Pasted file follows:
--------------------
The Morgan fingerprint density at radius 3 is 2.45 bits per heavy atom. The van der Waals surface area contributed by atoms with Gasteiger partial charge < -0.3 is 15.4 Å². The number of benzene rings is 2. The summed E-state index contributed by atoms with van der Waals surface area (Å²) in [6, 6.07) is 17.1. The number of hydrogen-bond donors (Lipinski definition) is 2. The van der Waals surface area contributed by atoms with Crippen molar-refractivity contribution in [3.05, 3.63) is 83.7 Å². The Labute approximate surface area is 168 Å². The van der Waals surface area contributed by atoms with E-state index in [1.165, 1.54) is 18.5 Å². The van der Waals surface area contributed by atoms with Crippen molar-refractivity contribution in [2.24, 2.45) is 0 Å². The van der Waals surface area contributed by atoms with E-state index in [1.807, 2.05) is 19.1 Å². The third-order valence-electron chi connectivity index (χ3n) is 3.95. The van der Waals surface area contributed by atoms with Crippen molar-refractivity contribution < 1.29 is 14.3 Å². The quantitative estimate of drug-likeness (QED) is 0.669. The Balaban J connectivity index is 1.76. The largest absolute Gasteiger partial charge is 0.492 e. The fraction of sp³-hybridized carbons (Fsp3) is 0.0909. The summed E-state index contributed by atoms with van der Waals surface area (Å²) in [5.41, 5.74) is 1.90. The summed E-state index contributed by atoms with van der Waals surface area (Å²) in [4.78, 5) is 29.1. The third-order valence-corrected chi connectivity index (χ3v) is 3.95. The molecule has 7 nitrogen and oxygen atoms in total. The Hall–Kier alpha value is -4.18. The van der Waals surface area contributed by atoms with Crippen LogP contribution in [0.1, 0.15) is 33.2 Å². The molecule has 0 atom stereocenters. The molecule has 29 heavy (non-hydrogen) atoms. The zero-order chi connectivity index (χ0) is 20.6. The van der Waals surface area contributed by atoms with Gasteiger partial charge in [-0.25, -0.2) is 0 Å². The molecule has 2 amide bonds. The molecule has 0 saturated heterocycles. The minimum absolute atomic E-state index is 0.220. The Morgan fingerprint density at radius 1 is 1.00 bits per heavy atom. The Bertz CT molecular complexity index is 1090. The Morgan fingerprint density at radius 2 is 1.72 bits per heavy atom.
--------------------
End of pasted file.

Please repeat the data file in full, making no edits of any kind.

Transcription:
The Morgan fingerprint density at radius 3 is 2.45 bits per heavy atom. The van der Waals surface area contributed by atoms with Gasteiger partial charge < -0.3 is 15.4 Å². The number of benzene rings is 2. The summed E-state index contributed by atoms with van der Waals surface area (Å²) in [6, 6.07) is 17.1. The number of hydrogen-bond donors (Lipinski definition) is 2. The van der Waals surface area contributed by atoms with Crippen molar-refractivity contribution in [3.05, 3.63) is 83.7 Å². The Labute approximate surface area is 168 Å². The van der Waals surface area contributed by atoms with E-state index in [1.165, 1.54) is 18.5 Å². The van der Waals surface area contributed by atoms with Crippen molar-refractivity contribution in [2.24, 2.45) is 0 Å². The van der Waals surface area contributed by atoms with E-state index in [1.807, 2.05) is 19.1 Å². The third-order valence-electron chi connectivity index (χ3n) is 3.95. The van der Waals surface area contributed by atoms with Crippen molar-refractivity contribution < 1.29 is 14.3 Å². The quantitative estimate of drug-likeness (QED) is 0.669. The Balaban J connectivity index is 1.76. The largest absolute Gasteiger partial charge is 0.492 e. The fraction of sp³-hybridized carbons (Fsp3) is 0.0909. The summed E-state index contributed by atoms with van der Waals surface area (Å²) in [5.41, 5.74) is 1.90. The summed E-state index contributed by atoms with van der Waals surface area (Å²) in [4.78, 5) is 29.1. The third-order valence-corrected chi connectivity index (χ3v) is 3.95. The molecule has 7 nitrogen and oxygen atoms in total. The Hall–Kier alpha value is -4.18. The van der Waals surface area contributed by atoms with Crippen LogP contribution in [0.1, 0.15) is 33.2 Å². The molecule has 0 atom stereocenters. The molecule has 29 heavy (non-hydrogen) atoms. The zero-order chi connectivity index (χ0) is 20.6. The van der Waals surface area contributed by atoms with Gasteiger partial charge in [-0.25, -0.2) is 0 Å². The molecule has 2 amide bonds. The molecule has 0 saturated heterocycles. The minimum absolute atomic E-state index is 0.220. The Morgan fingerprint density at radius 1 is 1.00 bits per heavy atom. The Bertz CT molecular complexity index is 1090. The Morgan fingerprint density at radius 2 is 1.72 bits per heavy atom.